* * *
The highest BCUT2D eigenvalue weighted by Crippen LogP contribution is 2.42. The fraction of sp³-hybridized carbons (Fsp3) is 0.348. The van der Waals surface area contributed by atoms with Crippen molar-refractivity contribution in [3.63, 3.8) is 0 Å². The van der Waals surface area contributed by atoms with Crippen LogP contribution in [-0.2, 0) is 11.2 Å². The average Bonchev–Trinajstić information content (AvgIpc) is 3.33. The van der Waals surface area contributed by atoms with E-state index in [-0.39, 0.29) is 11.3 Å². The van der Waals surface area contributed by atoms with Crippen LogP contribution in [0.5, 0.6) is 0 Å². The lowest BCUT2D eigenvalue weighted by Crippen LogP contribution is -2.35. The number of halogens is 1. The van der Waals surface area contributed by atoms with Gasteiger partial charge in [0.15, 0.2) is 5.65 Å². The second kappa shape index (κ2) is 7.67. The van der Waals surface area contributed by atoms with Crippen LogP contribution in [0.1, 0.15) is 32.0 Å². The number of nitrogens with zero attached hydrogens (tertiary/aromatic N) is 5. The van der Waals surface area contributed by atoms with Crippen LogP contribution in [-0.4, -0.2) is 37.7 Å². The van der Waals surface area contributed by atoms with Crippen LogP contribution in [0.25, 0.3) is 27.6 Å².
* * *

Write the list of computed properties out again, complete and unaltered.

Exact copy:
The highest BCUT2D eigenvalue weighted by Crippen LogP contribution is 2.42. The fraction of sp³-hybridized carbons (Fsp3) is 0.348. The van der Waals surface area contributed by atoms with Crippen molar-refractivity contribution in [3.63, 3.8) is 0 Å². The van der Waals surface area contributed by atoms with Crippen LogP contribution in [-0.2, 0) is 11.2 Å². The average Bonchev–Trinajstić information content (AvgIpc) is 3.33. The van der Waals surface area contributed by atoms with E-state index in [-0.39, 0.29) is 11.3 Å². The van der Waals surface area contributed by atoms with Crippen LogP contribution in [0.5, 0.6) is 0 Å². The lowest BCUT2D eigenvalue weighted by Crippen LogP contribution is -2.35. The number of halogens is 1. The van der Waals surface area contributed by atoms with Gasteiger partial charge in [0.15, 0.2) is 5.65 Å². The second kappa shape index (κ2) is 7.67. The van der Waals surface area contributed by atoms with Crippen LogP contribution in [0.1, 0.15) is 32.0 Å². The number of nitrogens with zero attached hydrogens (tertiary/aromatic N) is 5. The van der Waals surface area contributed by atoms with Crippen LogP contribution in [-0.4, -0.2) is 37.7 Å². The van der Waals surface area contributed by atoms with Crippen LogP contribution in [0.25, 0.3) is 27.6 Å².